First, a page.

The BringBackOurGirls group plans to hold a series of events across the world on Wednesday (today) to mark the 100 days since about 219 Chibok schoolgirls were abducted by the Boko Haram Islamic sect.
The group in a statement in Abuja on Tuesday, said that the events were meant to amplify its demand that the Federal Government should deploy resources to rescue the girls who had been in Boko Haram captivity since April 14, 2014.
The statement was co-signed by Hadiza Usman, Oby Ezekwesili, (Abuja); Aisha Oyebode;Yemisi Ransome-Kuti, (Lagos); Betty Anyanwu-Akeredolu, (Ibadan); Amina Hanga,(Kano); and Eleanor Nwadinobi, Enugu.
The BBOG said there would be a press conference in Ibadan at the BRECAN Centre and a special sit-out ceremony at the Unity Fountain, Abuja.
According to the group, a remembrance service would also hold at the ‘Wall of Missing Girls’ at Falomo Roundabouts, Lagos while a candle light vigil would take place at the Nigerian Consulate in New York.
“There will also be events in India, Pakistan, the UK and most world capitals where there are teachers’ organisations in partnership with the UN Special Envoy’s Office of Gordon Brown. Organisations participating are World at School, Girls not Brides, Global March Against Child Labour, Walk Free, Educational International and ITA,” the statement added.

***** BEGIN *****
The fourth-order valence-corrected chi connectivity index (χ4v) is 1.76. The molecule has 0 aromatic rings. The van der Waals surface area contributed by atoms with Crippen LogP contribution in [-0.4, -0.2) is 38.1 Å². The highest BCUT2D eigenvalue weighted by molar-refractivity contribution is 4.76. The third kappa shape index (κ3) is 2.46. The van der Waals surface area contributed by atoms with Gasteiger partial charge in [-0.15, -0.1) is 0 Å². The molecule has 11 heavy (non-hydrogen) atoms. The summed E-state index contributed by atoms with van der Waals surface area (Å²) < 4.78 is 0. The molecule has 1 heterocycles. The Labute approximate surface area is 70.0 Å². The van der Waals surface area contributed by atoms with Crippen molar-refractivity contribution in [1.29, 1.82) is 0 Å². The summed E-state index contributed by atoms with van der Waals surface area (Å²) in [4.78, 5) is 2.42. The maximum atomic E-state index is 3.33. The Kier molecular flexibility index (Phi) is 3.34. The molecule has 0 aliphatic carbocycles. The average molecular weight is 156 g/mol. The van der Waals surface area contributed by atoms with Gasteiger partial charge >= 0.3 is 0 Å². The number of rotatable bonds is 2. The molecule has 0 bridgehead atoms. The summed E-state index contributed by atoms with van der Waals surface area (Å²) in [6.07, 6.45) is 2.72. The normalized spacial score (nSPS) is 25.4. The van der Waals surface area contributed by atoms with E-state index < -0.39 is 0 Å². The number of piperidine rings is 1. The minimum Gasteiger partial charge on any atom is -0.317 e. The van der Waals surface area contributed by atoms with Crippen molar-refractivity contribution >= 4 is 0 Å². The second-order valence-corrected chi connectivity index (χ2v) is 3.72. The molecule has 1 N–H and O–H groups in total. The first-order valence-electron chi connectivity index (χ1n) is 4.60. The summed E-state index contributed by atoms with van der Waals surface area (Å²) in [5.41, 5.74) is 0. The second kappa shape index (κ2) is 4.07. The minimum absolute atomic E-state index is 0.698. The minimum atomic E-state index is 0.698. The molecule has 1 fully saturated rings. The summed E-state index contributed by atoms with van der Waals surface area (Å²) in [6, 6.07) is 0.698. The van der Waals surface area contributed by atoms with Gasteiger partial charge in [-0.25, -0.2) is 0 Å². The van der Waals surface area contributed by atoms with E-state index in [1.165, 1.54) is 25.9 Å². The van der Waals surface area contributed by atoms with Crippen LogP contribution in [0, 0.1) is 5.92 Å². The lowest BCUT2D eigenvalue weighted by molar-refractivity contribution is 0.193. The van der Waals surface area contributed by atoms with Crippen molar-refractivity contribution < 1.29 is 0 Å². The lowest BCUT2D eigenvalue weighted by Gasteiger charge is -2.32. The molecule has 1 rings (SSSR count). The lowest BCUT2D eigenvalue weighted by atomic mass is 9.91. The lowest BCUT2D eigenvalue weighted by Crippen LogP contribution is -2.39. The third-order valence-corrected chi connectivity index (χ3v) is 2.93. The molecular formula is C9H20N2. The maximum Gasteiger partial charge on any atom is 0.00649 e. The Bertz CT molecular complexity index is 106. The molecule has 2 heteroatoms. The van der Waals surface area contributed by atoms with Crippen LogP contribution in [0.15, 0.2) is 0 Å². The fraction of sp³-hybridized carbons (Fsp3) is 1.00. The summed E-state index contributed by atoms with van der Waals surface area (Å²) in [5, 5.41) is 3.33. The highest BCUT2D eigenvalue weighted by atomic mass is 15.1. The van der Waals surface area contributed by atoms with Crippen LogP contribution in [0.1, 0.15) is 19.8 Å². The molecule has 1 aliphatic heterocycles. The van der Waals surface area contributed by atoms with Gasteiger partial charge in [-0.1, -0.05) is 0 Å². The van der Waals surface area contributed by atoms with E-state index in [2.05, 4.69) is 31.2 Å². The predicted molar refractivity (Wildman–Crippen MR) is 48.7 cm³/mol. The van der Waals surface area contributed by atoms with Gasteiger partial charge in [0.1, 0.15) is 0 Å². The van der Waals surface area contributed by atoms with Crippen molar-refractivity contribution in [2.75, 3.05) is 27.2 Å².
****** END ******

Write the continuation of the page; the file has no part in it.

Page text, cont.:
The BBOG said, “Wednesday, July 23 will mark 100 days since 276 girls were savagely abducted from their school in Chibok, Borno State. 57 escaped and 219 remain in captivity.
“The families and community have suffered deep anguish seeking effective rescue to end the peril that befell their daughters who had gone to school in search of knowledge.
“In those 100 days, the BringBackOurGirls Campaign has focused on creating awareness of the abduction to ensure that it is a priority issue requiring action and compelling the right sets of action for a positive outcome.
“We have engaged various stakeholders – the Presidency, the National Assembly, the Office of the National Security Adviser, the Chief of Defence Staff, the Borno State Government, and other state governments, ECOWAS member countries and UN agencies to name a few.”
The movement stressed that at its meetings, it had always maintained its singular demand that the Federal Government perform its fundamental duty of ensuring the security and the welfare of its citizens.
It stated that it would continue to denounce the wave of terror and insecurity across the country, and would not stop its demand that the Federal Government deploy its resources to ensure that the missing girls are brought home, and “the errors leading from three weeks of delayed action are remedied.”
The group said, “Citizens who have insisted on standing with our girls and ensuring they are not forgotten are heartbroken that our daughters and sisters are about to spend 100 days with their evil captors.
“To amplify our voices in demanding that these girls be brought home now and alive, on the 100th day, there will be a variety of activities around the world.
“As days become weeks and months and our girls are separated from their parents and their community, our singular focus remains on their safe return in the shortest possible time.”